An essay published in The Guardian Friday by one of the founders of the Voluntary Human Extinction Movement. These are the kind of whackos Great Britain’s signature far-left rag offers a platform to. While Knight doesn’t think all species should die, why shouldn’t they? If life is as evil as he says it is, then Knight should go all the way, including exterminating himself (i.e. him first). Perhaps the only silver lining in all of this is that this is an example as to how self-destructive or life negating Leftism (more broadly) and environmentalism (more specifically) truly is.
“Fifty years ago, I concluded that the best thing for the planet would be a peaceful phase-out of human existence. We’re causing the extinction of hundreds of thousands of other species. With us gone, I believe ecosystems will be restored and there will be enough of everything. No more fighting over resources. The idea wasn’t as well received as I had hoped.
My journey to advocating for voluntary human extinction began at school. I was born in the post-war baby boom in a small desert town in Oregon, in the US. There were more new students than the elementary school could cope with, so classes overflowed into churches. In my fourth year, we were taught in the county library; people checked out books as we learned. High school was the same: the cafeteria had to be converted into classrooms. There just weren’t enough resources – a situation that remains the same as we boomers enter our final decades.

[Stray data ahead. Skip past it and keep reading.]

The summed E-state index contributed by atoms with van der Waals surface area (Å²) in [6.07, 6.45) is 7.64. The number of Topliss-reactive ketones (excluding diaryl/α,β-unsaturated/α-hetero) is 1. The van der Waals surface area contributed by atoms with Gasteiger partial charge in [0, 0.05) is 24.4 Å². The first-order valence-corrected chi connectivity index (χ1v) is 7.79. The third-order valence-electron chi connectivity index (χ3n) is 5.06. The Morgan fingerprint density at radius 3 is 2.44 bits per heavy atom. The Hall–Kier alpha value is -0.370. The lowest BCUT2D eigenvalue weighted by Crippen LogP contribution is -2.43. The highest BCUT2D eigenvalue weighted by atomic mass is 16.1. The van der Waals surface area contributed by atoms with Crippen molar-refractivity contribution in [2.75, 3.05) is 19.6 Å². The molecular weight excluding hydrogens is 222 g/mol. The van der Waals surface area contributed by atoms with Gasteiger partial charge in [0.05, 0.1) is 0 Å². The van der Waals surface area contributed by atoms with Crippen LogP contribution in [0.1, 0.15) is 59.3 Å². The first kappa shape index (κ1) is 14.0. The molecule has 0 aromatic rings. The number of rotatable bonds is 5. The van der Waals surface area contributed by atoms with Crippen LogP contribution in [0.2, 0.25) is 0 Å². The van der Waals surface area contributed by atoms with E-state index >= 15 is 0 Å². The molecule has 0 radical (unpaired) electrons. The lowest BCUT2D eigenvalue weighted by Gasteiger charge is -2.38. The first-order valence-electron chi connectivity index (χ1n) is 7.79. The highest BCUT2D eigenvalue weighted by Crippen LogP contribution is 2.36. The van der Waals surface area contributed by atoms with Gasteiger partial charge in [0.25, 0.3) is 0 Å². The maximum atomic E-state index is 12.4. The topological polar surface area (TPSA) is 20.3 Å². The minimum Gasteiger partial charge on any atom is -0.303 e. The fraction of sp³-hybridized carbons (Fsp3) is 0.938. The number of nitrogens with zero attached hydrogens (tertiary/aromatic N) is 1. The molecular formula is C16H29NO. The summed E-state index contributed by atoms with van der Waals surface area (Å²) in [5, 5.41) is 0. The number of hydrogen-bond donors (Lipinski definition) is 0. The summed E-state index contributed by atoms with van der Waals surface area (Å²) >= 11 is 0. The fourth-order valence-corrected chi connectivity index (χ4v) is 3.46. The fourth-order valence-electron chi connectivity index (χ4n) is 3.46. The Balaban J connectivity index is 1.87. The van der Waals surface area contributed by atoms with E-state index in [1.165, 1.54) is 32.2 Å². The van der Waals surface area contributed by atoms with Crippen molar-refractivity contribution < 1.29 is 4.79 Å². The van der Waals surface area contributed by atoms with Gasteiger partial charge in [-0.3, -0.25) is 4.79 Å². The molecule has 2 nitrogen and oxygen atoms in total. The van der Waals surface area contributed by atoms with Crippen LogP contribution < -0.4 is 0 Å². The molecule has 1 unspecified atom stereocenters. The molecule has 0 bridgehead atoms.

After an involuntary stint in the army, I read Paul Ehrlich’s book Population Bomb, which argued that overpopulation would lead to food shortages and famine, and soon joined a movement called Zero Population Growth. Their slogan was Stop at Two, but it didn’t take much maths to work out that this would take too long. We were already overpopulated at 3.7 billion: instead of stopping at two children, we needed to stop at once.
At 25, I wanted to show I was serious. A medical school gave me a discounted vasectomy in exchange for being a student doctor’s first try at the procedure, which was successful.
I became a supply teacher, which gave me plenty of free time to study population issues. In the summers, I hitchhiked around the US, as many thousands did in the 1970s. Everywhere, people told me that their locale used to be so nice before all these people moved in, and it became too crowded. In the late 1980s, I settled in Portland, Oregon, and began to call this concept the Voluntary Human Extinction Movement. Our message is simple: we encourage people to stop procreating so the biosphere might return to its former glory, and everyone already here will be able to live life more abundantly.”